I realize in retrospect that my last few posts have been rather harsh in respect to Katya my *couch* Russian roommate. To prove that I have managed to make some friends here, I would like to present Feoder as one of the coolest people on the planet.
Most of the friends I've made here have been fellow foreigners living in the dorms - French, Dutch, Swiss, Italian..., the list goes on and on. This is due mostly to the fact that a lot of the Russian students have gone home for the summer and I therefore have had more contact with others staying for the summer programs, which are mostly language studies. Feoder was one of my neighbors when I was living on the 9th floor (he lives with Charles, the guy from Paris). He is one of the few Russians left in the building because he has a job here in town.
Why, you may ask, is Feoder my new hero? Well, unlike Katya, he is someone who actually does what he says he is going to do, and even goes out of his way to help poor little foreigners like myself. I have been trying for the past week to buy a train ticket to Moscow without much luck, because the train company doesn't seem to find it necessary to hire bilingual people to work at the ticket booths (not only do they only speak Russian, but they are all quite rude and even insulted me when I tried to buy a ticket in the Russian that I do know). I asked Katya to go to the train station with me at her convenience, but she was too tired (not too tired to go out and party or too tired to keep me up until all hours of the morning on a school night by watching MTV, just too tired to help me do something for a change). It suddenly clicked that Feoder might be willing to help. He said yes immediately, and even left work early today to go to the ticket office with me. And got me a cheaper ticket that what I was expecting. Once again I need to quote Terri Hendrix - "Say what you're gonna do, and do what you say." Feoder, you win the prize for the coolest Russian alive. Katya - try harder next time.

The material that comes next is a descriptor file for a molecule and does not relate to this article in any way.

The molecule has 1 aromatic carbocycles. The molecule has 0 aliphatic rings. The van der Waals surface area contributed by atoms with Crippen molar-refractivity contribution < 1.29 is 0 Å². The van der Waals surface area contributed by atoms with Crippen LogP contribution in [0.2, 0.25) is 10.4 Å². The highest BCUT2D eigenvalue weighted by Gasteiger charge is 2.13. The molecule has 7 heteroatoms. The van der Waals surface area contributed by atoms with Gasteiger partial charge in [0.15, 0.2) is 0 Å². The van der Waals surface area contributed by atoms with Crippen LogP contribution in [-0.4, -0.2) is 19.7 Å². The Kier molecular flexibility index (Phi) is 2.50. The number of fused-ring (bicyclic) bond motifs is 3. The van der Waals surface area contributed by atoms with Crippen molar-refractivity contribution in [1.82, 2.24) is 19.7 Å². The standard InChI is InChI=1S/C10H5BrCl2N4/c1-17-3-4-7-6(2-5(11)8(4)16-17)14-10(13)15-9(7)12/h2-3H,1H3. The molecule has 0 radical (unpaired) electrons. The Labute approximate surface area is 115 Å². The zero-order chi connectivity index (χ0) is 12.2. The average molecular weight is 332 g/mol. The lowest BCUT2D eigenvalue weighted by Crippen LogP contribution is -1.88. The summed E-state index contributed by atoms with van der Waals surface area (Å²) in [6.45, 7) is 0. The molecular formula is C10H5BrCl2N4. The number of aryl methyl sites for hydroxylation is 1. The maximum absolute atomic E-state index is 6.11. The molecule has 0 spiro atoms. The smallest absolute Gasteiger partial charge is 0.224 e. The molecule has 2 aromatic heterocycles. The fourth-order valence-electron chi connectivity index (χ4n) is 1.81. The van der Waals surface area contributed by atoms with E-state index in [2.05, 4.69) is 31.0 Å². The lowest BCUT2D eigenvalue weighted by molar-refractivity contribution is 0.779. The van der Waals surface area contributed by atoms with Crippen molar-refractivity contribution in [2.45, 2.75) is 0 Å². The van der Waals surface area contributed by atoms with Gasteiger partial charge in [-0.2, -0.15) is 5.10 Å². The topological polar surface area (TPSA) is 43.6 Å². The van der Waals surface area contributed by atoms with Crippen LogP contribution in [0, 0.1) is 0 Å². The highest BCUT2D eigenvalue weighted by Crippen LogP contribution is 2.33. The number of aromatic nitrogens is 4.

The other cool thing about Feoder - every anecdote begins with "When I was in the army - the RUSSIAN army, you know...." Here you have to imagine a thick Russian accent and a bottle of beer in hand.
Now I have to head back to the dorms. The first in a long line of going away parties is about to begin.